On one hand, to verify the effectiveness of these SSC solutions based on different structural network control methods, the prior-known cancer genes annotated in the list of Cancer Census Genes (CCGs) were applied to assess the F-measure of the predicted personalized driver genes (see **Materials and Methods**) considering both the precision and the recall). The results in terms of F-measure are listed in **Fig 3,** while the results in terms of precision and recall were listed in **Figs A and B** of **S1 File**, respectively. On the other hand, to evaluate the efficiency of sample-specific network drivers recognition for personalized drug target discovery, the number of sample-specific network drivers/genes targeted by drug combinations were calculated, and anti-cancer drug combinations were ranked for each patient based on the combinational drug target network **(S2 File)**. The drug combinations annotated in the Clinical Anti-cancer Combinational (CAC) drugs (**S3 File**) were applied to assess the AUC of the top-ranked anti-cancer drug combinations recommended by different SSC workflows (see **Materials and Methods**), and the representative results of LUSC and LUAD are shown in **Fig 4.**

By using dissimilar combinations of sample-specific network and reference network, different sample-specific state transition networks can be obtained, e.g., (A) CSN_Net1, (B) CSN_Net2, (C) SSN_Net1, (D) SSN_Net2, (E) SPCC_Net1, (F) SPCC_Net2, (G) LIONESS_Net1, and (H) LIONESS_Net2. Then the performance of four network structural control methods based on these sample-specific state transition networks were evaluated, representing the performances of different SSC analysis workflows.

To evaluate the usage efficiency of sample-specific network drivers for personalized drug target discovery, the number of targeted sample-specific network drivers matching with drug combinations are calculated and anti-cancer drug target combinations are ranked for each patient. The drug combinations annotated in the Clinical Anti-cancer Combinational drugs (CAC) were applied to assess the AUC of the top-ranked/predicted anti-cancer drug combinations from different SSC workflows using (A) LUSC and (B) LUAD cancer datasets.

From these results shown in **Figs 3** and **4**, we have several observations and conclusions. (i) Compared to the traditional Differential Expressed Gene (DEG) method, CSN and SSN would be more effective to support follow-up network structure control methods for discovering personalized driver genes (**Fig 3**) and predicting personalized combinational drug targets (**Fig 4**). And the undirected-network-based control methods (MDS and NCUA) are more effective than the directed-network-based control methods (MMS and DFVS) regardless of the sample-specific network construction method used. These results matched well with the experimental results in our above synthetic pinning control evaluations (**Fig 2**). (ii) Actually, the choice of proper prior-given network structure is also an important factor for SSC analysis. For example, in **Fig 3**, the F-measure of NCUA for SSN_Net2 is larger than that for SSN_Net1; and in **Fig 4**, the AUC of four network control methods based on CSN and SSN indeed exhibit better performance for the prediction of personalized combinational drug targets when Network-2 was used than those when Network-1 was used. These results matched well again with our synthetic pinning control evaluations (**Fig 2**), demonstrating that the choice of a proper prior-given interaction network structure is a key for applying SSC analysis in research and applications. By summarizing these results, CSN and SSN and reference Network-2 are recommended for supplying a sample-specific network; and MDS and NCUA are recommended as network control methods for discovering (targeted) network drivers, which were also listed in **Table 1**.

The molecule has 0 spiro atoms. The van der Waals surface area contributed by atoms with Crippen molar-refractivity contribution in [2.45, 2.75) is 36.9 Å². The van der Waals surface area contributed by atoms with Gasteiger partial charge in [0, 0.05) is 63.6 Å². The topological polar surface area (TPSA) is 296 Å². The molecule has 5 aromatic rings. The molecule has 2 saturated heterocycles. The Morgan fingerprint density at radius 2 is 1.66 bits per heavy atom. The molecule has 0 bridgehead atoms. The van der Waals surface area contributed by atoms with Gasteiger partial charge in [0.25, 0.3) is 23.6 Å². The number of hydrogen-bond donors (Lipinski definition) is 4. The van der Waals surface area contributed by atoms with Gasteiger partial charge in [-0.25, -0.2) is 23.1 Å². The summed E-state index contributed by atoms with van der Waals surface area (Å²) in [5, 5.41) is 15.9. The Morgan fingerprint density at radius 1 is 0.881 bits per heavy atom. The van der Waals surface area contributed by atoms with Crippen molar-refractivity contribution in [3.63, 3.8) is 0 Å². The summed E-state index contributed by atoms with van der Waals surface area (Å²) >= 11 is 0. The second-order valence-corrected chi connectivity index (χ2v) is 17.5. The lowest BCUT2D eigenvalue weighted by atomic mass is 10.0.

To evaluate the effect of number of reference samples on the performance of these sample-specific network construction methods on TCGA cancer data, we have randomly chosen 10%, 30% and 50% patients with paired normal and disease samples, and re-conducted the CSN, SSN, LIONESS and SPCC on these selected patients for each disease with similar procedure as above analysis and discussion, where this procedure was repeated 100 times. Comparing these average rates of F-scores from new SSC analysis on selected samples and those from original SSC analysis on all samples, it was found that the size of reference samples has smaller effect on the performance of CSN, compared with other network construction methods (**Figs C and D in S1 File**).